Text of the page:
Another interesting anecdote about Black-Scholes is the difficulty that they experienced in getting their paper published in the first place. Devlin (1997) notes: “So revolutionary was the very idea that you could use mathematics to price derivatives that initially Black and Scholes had difficulty publishing their work. When they first tried in 1970, Chicago University’s Journal of Political Economy and Harvard’s Review of Economics and Statistics both rejected the paper without even bothering to have it refereed. It was only in 1973, after some influential members of the Chicago faculty put pressure on the journal editors, that the Journal of Political Economy published the paper.”
Devlin, K., 1997, “A Nobel Formula”.
Mehrling, P., 2005, Fischer Black and the Revolutionary Idea of Finance (Hoboken, NJ: John Wiley & Sons, Inc.).
Tim Harford also features the index fund in his “Fifty Things That Made the Modern Economy” radio and podcast series. This 9 minute long podcast lays out the history of the development of the index fund in particular and the evolution of so-called of passive portfolio strategies in general. Much of the content of this podcast is sourced from Vanguard founder Jack Bogle’s September 2011 WSJ article entitled “How the Index Fund Was Born” (available at https://www.wsj.com/articles/SB10001424053111904583204576544681577401622). Here’s the description of this podcast:
“Warren Buffett is the world’s most successful investor. In a letter he wrote to his wife, advising her how to invest after he dies, he offers some clear advice: put almost everything into “a very low-cost S&P 500 index fund”. Index funds passively track the market as a whole by buying a little of everything, rather than trying to beat the market with clever stock picks – the kind of clever stock picks that Warren Buffett himself has been making for more than half a century. Index funds now seem completely natural. But as recently as 1976 they didn’t exist. And, as Tim Harford explains, they have become very important indeed – and not only to Mrs Buffett.”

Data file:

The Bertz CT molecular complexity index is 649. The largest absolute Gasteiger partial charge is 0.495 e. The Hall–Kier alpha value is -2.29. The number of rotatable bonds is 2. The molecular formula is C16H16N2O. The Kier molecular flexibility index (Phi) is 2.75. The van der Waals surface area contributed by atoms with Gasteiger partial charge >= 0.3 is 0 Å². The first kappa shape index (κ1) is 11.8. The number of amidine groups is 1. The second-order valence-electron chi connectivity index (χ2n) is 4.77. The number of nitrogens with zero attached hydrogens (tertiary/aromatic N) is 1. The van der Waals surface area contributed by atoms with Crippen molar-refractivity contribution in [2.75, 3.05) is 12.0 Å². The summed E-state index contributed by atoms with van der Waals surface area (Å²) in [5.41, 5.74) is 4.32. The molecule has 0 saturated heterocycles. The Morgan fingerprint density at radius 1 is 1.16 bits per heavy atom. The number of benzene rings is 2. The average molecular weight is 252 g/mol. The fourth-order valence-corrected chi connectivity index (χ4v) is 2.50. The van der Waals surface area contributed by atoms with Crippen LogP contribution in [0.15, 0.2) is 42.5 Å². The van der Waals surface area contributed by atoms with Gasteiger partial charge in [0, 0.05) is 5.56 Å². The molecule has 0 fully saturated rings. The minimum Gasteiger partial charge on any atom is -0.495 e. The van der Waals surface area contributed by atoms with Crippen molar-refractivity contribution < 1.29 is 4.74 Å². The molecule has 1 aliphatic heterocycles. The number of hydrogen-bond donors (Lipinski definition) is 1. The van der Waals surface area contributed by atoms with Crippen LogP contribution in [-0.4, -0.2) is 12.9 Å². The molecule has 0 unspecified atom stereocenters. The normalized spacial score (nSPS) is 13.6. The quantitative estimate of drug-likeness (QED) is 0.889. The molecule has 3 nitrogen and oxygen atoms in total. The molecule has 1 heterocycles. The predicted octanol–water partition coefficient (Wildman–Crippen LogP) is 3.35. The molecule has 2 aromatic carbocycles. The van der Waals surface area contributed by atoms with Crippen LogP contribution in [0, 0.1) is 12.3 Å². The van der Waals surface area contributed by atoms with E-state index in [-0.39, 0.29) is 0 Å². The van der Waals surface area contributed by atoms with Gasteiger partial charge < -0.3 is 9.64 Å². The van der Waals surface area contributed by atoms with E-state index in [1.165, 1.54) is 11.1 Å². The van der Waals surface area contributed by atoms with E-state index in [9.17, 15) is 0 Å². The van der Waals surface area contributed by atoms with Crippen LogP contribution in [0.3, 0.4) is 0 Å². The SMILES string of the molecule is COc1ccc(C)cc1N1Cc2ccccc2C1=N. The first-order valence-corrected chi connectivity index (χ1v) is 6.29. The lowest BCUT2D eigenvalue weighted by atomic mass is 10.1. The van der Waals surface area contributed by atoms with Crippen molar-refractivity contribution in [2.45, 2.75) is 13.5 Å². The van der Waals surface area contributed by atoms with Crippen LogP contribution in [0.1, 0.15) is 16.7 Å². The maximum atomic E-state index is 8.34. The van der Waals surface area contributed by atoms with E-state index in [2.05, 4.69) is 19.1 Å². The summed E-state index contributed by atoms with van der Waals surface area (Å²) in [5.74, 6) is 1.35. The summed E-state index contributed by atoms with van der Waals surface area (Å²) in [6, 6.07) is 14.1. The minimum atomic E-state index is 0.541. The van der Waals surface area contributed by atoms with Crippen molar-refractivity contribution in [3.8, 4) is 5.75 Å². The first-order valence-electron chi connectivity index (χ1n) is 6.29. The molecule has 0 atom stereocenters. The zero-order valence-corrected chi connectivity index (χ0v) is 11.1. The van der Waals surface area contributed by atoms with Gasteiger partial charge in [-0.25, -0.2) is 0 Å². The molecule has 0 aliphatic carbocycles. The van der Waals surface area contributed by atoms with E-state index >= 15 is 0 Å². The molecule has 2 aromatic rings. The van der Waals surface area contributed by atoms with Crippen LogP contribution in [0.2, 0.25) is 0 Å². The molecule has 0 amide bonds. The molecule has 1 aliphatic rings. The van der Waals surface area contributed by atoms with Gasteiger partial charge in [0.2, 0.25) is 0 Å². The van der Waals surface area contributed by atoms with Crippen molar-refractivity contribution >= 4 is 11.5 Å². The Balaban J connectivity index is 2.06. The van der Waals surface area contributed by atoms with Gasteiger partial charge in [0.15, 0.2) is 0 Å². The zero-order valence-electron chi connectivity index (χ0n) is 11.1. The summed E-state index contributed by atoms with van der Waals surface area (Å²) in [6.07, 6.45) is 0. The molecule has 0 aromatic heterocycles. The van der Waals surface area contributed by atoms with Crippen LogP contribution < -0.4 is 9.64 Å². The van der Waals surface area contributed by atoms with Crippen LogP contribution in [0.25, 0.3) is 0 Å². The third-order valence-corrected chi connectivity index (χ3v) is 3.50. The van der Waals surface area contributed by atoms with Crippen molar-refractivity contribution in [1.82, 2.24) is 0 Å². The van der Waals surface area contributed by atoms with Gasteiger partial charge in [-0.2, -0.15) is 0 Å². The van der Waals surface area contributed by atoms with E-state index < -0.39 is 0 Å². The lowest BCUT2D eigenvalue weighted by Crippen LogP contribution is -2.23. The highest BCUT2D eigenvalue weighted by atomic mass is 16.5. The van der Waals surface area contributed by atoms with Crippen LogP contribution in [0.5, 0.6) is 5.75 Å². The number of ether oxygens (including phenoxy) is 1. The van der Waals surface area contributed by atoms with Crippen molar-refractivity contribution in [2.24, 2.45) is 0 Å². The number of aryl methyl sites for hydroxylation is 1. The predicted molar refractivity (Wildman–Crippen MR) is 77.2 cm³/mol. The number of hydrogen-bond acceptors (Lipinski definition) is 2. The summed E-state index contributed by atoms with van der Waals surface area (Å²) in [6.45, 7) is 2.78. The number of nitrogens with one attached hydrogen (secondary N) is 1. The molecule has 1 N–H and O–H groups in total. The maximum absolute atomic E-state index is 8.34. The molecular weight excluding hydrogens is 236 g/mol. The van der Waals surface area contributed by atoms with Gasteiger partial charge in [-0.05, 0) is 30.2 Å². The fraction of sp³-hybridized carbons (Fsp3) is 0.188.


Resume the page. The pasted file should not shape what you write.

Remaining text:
From November 2016 through October 2017, Financial Times writer Tim Harford presented an economic history documentary radio and podcast series called 50 Things That Made the Modern Economy. This same information is available in book under the title “Fifty Inventions That Shaped the Modern Economy“. While I recommend listening to the entire series of podcasts (as well as reading the book), I would like to call your attention to Mr. Harford’s episode on the topic of insurance, which I link below. This 9-minute long podcast lays out the history of the development of the various institutions which exist today for the sharing and trading of risk, including markets for financial derivatives as well as for insurance.
“Legally and culturally, there’s a clear distinction between gambling and insurance. Economically, the difference is not so easy to see. Both the gambler and the insurer agree that money will change hands depending on what transpires in some unknowable future. Today the biggest insurance market of all – financial derivatives – blurs the line between insuring and gambling more than ever. Tim Harford tells the story of insurance; an idea as old as gambling but one which is fundamental to the way the modern economy works.”
Superb WSJ op-ed by (former hedge fund manager turned author) Andy Kessler about the corporate social responsibility “gospel” and the importance of profit; Kessler’s essay is essentially an homage to Milton Friedman’s famous 1970 New York Times Magazine article entitled “The Social Responsibility of Business Is to Increase Its Profits.”